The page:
Ask the big burly cockney about town, though, and they’ll either laugh at his name or hit you with a two by four (the cockney is a reclusive creature that feels threatened by anything that doesn’t involve punching or soccer.) Still, though, he once wrote about a demi-god harvesting copious amounts of blood in order to create a fortress.

That right there, that’s what I’m talking about. There’s probably a whole load of other authors still doing the same thing, authors I don’t know about because imagination is a quality so rarely celebrated in fiction as a whole; the worlds of these writers are fully realized, detailed, intricate and beautiful and, despite the strange beings that inhabit them, despite the odd circumstances they are placed in, these worlds never feel too far-fetched or alien because their creators pour so much love into the small details. They retain their mystery because the reader discovers these worlds alongside the narrator, rather than being told about them outright.

The City and the Stars Arthur C. Clarke-smallIn The City and the Stars by Arthur C. Clarke, the reader learns about Diaspar and the history of Earth alongside Alvin and, in The Dark Eidolon by Clark Ashton Smith, the reader is just as surprised as everyone else when the devils and monsters and skeleton things leap out of nowhere and start playing music. Tolkien could probably learn a thing or two from this lot.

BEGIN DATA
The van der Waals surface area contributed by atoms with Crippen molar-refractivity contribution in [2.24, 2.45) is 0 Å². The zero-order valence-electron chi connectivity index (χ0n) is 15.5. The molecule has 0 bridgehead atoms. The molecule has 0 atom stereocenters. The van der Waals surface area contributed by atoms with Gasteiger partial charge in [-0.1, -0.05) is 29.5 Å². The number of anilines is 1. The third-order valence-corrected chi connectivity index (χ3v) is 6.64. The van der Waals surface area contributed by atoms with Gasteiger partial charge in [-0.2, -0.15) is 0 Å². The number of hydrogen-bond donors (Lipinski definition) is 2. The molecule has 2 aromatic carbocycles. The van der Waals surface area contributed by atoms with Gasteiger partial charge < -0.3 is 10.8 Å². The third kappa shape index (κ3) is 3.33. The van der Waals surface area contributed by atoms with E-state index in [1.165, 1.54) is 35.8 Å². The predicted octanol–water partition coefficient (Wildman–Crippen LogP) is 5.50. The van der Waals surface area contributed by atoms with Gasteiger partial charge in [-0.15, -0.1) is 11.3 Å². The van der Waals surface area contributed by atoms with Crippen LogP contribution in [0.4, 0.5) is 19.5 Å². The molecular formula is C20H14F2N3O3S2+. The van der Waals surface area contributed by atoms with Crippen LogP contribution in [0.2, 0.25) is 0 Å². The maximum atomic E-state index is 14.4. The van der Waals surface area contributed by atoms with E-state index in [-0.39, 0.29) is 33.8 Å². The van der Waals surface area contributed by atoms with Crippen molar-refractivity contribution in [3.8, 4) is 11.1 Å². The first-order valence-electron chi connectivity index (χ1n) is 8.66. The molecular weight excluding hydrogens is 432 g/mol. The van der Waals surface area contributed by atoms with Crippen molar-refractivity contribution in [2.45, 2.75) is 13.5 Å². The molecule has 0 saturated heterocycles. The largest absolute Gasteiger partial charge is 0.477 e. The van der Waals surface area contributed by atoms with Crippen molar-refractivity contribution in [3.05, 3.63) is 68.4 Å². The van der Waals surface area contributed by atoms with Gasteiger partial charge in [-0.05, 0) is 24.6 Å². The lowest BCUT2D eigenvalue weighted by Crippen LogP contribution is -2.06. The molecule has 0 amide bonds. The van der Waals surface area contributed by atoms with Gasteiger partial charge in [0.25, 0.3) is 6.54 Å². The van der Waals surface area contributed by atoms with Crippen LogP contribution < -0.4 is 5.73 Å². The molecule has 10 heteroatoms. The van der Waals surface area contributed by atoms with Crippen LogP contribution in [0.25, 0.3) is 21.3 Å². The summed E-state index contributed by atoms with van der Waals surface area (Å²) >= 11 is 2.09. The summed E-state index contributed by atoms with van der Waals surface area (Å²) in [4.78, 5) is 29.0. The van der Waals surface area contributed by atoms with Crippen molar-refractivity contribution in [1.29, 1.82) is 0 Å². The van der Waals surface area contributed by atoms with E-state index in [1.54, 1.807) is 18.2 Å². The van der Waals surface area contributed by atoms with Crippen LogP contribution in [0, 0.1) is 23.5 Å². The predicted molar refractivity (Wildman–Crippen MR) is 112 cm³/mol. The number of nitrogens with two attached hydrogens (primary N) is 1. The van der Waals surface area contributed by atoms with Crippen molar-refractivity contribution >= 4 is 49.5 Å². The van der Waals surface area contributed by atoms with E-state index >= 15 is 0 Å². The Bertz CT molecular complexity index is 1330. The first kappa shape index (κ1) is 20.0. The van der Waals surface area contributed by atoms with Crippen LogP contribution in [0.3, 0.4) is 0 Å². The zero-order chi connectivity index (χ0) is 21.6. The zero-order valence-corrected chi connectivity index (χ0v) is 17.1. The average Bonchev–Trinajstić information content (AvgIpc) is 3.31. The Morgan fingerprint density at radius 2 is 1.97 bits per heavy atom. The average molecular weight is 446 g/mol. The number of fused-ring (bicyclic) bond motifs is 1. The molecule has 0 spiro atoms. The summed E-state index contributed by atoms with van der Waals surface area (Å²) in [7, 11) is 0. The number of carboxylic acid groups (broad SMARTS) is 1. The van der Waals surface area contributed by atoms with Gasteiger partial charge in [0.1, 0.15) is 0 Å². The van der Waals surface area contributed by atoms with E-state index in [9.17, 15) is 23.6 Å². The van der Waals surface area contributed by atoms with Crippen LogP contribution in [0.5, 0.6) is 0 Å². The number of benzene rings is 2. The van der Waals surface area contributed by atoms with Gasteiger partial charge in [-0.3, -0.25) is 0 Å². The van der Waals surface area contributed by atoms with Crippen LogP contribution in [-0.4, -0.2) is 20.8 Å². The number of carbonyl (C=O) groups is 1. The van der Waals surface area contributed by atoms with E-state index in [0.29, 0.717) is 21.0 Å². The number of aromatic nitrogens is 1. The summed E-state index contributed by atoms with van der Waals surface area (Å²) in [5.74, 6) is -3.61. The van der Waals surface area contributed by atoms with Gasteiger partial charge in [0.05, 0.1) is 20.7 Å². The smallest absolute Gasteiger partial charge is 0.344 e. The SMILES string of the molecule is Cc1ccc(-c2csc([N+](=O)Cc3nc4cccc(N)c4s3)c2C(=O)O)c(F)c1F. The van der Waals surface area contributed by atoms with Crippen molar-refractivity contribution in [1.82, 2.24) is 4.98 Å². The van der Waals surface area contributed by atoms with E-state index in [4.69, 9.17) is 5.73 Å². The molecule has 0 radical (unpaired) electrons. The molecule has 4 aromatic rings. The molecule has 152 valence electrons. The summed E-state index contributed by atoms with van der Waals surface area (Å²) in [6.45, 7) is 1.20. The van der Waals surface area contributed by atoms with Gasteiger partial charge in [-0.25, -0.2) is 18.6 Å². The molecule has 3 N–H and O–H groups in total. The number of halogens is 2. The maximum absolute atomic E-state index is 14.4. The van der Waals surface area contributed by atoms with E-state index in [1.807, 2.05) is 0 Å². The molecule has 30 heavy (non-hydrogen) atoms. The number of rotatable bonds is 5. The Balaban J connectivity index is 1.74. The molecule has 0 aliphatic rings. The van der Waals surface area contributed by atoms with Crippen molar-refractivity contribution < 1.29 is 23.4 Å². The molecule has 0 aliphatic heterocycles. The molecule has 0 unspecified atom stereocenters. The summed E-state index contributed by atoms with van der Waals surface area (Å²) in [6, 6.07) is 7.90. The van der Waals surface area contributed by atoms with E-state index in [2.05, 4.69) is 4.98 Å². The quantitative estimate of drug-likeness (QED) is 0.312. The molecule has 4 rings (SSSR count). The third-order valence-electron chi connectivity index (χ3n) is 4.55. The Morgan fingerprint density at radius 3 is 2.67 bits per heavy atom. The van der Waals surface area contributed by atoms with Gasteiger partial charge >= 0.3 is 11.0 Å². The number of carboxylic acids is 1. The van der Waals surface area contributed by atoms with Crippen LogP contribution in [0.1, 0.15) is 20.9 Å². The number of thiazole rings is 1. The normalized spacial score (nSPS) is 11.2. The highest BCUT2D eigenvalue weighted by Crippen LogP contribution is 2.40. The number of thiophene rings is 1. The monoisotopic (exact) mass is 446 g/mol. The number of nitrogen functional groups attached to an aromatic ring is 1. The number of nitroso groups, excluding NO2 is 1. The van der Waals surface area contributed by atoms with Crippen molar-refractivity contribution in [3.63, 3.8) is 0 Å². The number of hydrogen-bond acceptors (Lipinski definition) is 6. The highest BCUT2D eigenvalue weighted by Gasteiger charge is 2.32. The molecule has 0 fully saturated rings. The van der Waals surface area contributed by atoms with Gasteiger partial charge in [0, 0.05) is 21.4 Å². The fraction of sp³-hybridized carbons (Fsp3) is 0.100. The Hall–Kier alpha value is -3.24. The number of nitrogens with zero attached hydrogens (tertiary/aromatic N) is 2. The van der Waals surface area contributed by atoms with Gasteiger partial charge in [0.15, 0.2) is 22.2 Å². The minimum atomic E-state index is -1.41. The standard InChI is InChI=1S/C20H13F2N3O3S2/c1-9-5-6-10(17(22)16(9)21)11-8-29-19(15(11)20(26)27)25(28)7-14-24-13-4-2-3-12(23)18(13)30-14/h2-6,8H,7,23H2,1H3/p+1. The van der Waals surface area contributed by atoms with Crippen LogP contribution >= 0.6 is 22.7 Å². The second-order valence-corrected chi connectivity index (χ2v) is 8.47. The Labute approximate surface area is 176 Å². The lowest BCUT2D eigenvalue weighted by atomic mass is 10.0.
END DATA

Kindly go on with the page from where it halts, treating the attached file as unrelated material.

Heck, Tolkien set the stage for all this (you thought I wasn’t going to mention him, didn’t you?) by laying out such a clear and detailed world — and by selling so many bloody books — that he pretty much gave everyone else a free ride on the fantasy train. He laid down the basic rules of your typical fantasy setting: Dragons breathe fire, hobbits have hairy feet, wizards are old, elves shoot bows, dwarves have beards, and orcs like killing stuff. These are rules which have been around since the sixties, when The Lord of The Rings started getting popular; these are rules that haven’t budged an inch since.

Surely, though, there’s got to be a reason for the prevalence of this thing, there’s got to be a reason why George RR Martin, Joe Abercrombie, and all their derivatives soar to the top of the best seller lists and the likes of Michael Moorcock wallow in relative obscurity. Why The Times revels in the creative splendor of The Lord of the Rings, but probably hasn’t even heard of Clark Ashton Smith.

I think it’s simple, really. The creations of Tolkien are, at least on a basic level, easier to relate to. Tolkien’s elves, dwarves, and wizards might have seemed new and original to most people, but they were still human in nature: they still acted like people, spoke like people, had the same motivations as people and, except for the pointy ears and hairy feet, weren’t that much different from people.